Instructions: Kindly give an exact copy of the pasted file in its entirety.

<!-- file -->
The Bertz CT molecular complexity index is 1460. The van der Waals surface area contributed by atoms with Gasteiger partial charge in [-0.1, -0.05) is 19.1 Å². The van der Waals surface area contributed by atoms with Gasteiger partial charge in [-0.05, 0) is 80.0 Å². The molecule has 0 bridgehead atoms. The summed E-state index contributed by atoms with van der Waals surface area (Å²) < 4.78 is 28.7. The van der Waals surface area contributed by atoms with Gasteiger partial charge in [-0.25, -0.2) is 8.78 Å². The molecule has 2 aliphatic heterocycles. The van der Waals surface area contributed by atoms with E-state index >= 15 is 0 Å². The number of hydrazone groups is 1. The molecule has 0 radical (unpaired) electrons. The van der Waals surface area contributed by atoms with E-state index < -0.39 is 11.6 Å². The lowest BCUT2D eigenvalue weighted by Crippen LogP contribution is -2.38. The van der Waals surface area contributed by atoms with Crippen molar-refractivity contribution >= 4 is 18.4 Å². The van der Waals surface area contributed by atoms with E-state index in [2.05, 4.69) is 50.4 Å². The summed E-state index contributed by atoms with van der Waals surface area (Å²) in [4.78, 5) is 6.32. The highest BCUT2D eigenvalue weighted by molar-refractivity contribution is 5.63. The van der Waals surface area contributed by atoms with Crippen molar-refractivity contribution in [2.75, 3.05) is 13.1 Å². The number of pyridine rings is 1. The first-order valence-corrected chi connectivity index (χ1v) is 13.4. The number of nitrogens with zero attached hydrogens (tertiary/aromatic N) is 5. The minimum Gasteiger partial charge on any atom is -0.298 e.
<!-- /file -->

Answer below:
The Bertz CT molecular complexity index is 1460. The van der Waals surface area contributed by atoms with Gasteiger partial charge in [-0.1, -0.05) is 19.1 Å². The van der Waals surface area contributed by atoms with Gasteiger partial charge in [-0.05, 0) is 80.0 Å². The molecule has 0 bridgehead atoms. The summed E-state index contributed by atoms with van der Waals surface area (Å²) < 4.78 is 28.7. The van der Waals surface area contributed by atoms with Gasteiger partial charge in [-0.25, -0.2) is 8.78 Å². The molecule has 2 aliphatic heterocycles. The van der Waals surface area contributed by atoms with E-state index >= 15 is 0 Å². The number of hydrazone groups is 1. The molecule has 0 radical (unpaired) electrons. The van der Waals surface area contributed by atoms with E-state index < -0.39 is 11.6 Å². The lowest BCUT2D eigenvalue weighted by Crippen LogP contribution is -2.38. The van der Waals surface area contributed by atoms with Crippen molar-refractivity contribution >= 4 is 18.4 Å². The van der Waals surface area contributed by atoms with E-state index in [2.05, 4.69) is 50.4 Å². The summed E-state index contributed by atoms with van der Waals surface area (Å²) in [4.78, 5) is 6.32. The highest BCUT2D eigenvalue weighted by molar-refractivity contribution is 5.63. The van der Waals surface area contributed by atoms with Crippen molar-refractivity contribution in [2.75, 3.05) is 13.1 Å². The number of pyridine rings is 1. The first-order valence-corrected chi connectivity index (χ1v) is 13.4. The number of nitrogens with zero attached hydrogens (tertiary/aromatic N) is 5. The minimum Gasteiger partial charge on any atom is -0.298 e.